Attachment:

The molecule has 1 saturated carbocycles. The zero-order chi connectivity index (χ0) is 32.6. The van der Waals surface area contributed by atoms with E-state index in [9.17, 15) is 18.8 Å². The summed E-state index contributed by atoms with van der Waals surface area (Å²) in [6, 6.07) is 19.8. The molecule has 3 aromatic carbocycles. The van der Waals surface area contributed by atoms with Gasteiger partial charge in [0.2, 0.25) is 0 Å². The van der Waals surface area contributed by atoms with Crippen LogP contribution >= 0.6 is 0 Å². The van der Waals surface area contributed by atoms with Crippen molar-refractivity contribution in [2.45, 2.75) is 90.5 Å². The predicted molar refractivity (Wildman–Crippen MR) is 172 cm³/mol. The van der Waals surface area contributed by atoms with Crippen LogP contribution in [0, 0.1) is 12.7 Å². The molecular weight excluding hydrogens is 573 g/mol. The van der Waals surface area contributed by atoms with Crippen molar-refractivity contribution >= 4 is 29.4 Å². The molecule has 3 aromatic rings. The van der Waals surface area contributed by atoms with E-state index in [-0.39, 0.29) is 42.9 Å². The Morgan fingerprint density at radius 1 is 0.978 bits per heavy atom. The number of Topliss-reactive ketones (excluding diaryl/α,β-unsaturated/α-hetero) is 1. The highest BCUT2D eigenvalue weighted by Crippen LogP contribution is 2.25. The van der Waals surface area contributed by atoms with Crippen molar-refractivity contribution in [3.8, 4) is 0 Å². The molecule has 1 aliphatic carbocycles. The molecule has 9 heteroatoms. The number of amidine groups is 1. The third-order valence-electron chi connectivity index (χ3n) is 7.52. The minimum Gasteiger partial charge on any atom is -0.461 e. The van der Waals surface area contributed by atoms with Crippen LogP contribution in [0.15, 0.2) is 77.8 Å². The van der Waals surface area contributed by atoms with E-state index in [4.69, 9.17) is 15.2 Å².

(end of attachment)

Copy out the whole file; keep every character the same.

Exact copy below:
The molecule has 1 saturated carbocycles. The zero-order chi connectivity index (χ0) is 32.6. The van der Waals surface area contributed by atoms with E-state index in [9.17, 15) is 18.8 Å². The summed E-state index contributed by atoms with van der Waals surface area (Å²) in [6, 6.07) is 19.8. The molecule has 3 aromatic carbocycles. The van der Waals surface area contributed by atoms with Gasteiger partial charge in [0.2, 0.25) is 0 Å². The van der Waals surface area contributed by atoms with Crippen LogP contribution >= 0.6 is 0 Å². The van der Waals surface area contributed by atoms with Crippen molar-refractivity contribution in [2.45, 2.75) is 90.5 Å². The predicted molar refractivity (Wildman–Crippen MR) is 172 cm³/mol. The van der Waals surface area contributed by atoms with Crippen LogP contribution in [0, 0.1) is 12.7 Å². The molecular weight excluding hydrogens is 573 g/mol. The van der Waals surface area contributed by atoms with Crippen molar-refractivity contribution >= 4 is 29.4 Å². The molecule has 3 aromatic rings. The van der Waals surface area contributed by atoms with E-state index in [-0.39, 0.29) is 42.9 Å². The Morgan fingerprint density at radius 1 is 0.978 bits per heavy atom. The number of Topliss-reactive ketones (excluding diaryl/α,β-unsaturated/α-hetero) is 1. The highest BCUT2D eigenvalue weighted by Crippen LogP contribution is 2.25. The van der Waals surface area contributed by atoms with Crippen molar-refractivity contribution in [3.8, 4) is 0 Å². The molecule has 1 aliphatic carbocycles. The molecule has 9 heteroatoms. The number of amidine groups is 1. The third-order valence-electron chi connectivity index (χ3n) is 7.52. The minimum Gasteiger partial charge on any atom is -0.461 e. The van der Waals surface area contributed by atoms with Crippen LogP contribution in [0.15, 0.2) is 77.8 Å². The van der Waals surface area contributed by atoms with E-state index in [4.69, 9.17) is 15.2 Å².